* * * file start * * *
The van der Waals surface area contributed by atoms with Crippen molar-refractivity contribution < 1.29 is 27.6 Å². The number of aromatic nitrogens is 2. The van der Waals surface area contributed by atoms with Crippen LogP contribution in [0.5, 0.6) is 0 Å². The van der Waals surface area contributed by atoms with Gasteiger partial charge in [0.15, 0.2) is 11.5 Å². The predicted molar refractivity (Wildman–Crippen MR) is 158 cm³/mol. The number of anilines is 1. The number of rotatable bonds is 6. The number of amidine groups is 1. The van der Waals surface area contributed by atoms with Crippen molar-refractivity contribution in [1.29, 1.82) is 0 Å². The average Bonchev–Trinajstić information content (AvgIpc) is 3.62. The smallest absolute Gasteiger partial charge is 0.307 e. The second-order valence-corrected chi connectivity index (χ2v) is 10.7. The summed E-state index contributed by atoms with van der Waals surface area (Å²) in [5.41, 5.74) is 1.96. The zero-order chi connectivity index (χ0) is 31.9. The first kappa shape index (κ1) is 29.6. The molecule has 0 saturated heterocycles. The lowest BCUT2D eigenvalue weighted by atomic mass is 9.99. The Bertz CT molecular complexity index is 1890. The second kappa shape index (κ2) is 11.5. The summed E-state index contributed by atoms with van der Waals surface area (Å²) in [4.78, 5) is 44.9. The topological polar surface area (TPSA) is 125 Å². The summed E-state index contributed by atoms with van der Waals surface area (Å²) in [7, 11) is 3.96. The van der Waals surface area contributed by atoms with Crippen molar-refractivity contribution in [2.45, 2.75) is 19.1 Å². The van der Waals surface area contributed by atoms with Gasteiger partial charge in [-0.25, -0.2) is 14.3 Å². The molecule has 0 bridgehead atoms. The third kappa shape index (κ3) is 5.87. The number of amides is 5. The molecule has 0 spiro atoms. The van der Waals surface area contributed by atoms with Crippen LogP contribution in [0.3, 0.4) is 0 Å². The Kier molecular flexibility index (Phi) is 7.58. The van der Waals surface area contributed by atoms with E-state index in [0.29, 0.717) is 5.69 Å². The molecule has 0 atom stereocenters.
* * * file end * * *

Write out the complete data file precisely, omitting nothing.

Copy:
The van der Waals surface area contributed by atoms with Crippen molar-refractivity contribution < 1.29 is 27.6 Å². The number of aromatic nitrogens is 2. The van der Waals surface area contributed by atoms with Crippen LogP contribution in [0.5, 0.6) is 0 Å². The van der Waals surface area contributed by atoms with Gasteiger partial charge in [0.15, 0.2) is 11.5 Å². The predicted molar refractivity (Wildman–Crippen MR) is 158 cm³/mol. The number of anilines is 1. The number of rotatable bonds is 6. The number of amidine groups is 1. The van der Waals surface area contributed by atoms with Crippen molar-refractivity contribution in [1.29, 1.82) is 0 Å². The average Bonchev–Trinajstić information content (AvgIpc) is 3.62. The smallest absolute Gasteiger partial charge is 0.307 e. The second-order valence-corrected chi connectivity index (χ2v) is 10.7. The summed E-state index contributed by atoms with van der Waals surface area (Å²) in [5.41, 5.74) is 1.96. The zero-order chi connectivity index (χ0) is 31.9. The first kappa shape index (κ1) is 29.6. The molecule has 0 saturated heterocycles. The lowest BCUT2D eigenvalue weighted by atomic mass is 9.99. The Bertz CT molecular complexity index is 1890. The second kappa shape index (κ2) is 11.5. The summed E-state index contributed by atoms with van der Waals surface area (Å²) in [4.78, 5) is 44.9. The topological polar surface area (TPSA) is 125 Å². The summed E-state index contributed by atoms with van der Waals surface area (Å²) in [7, 11) is 3.96. The van der Waals surface area contributed by atoms with Crippen molar-refractivity contribution in [2.45, 2.75) is 19.1 Å². The van der Waals surface area contributed by atoms with Gasteiger partial charge in [-0.25, -0.2) is 14.3 Å². The molecule has 0 bridgehead atoms. The third kappa shape index (κ3) is 5.87. The number of amides is 5. The molecule has 0 spiro atoms. The van der Waals surface area contributed by atoms with Crippen LogP contribution in [0.3, 0.4) is 0 Å². The Kier molecular flexibility index (Phi) is 7.58. The van der Waals surface area contributed by atoms with E-state index in [0.29, 0.717) is 5.69 Å². The molecule has 0 atom stereocenters.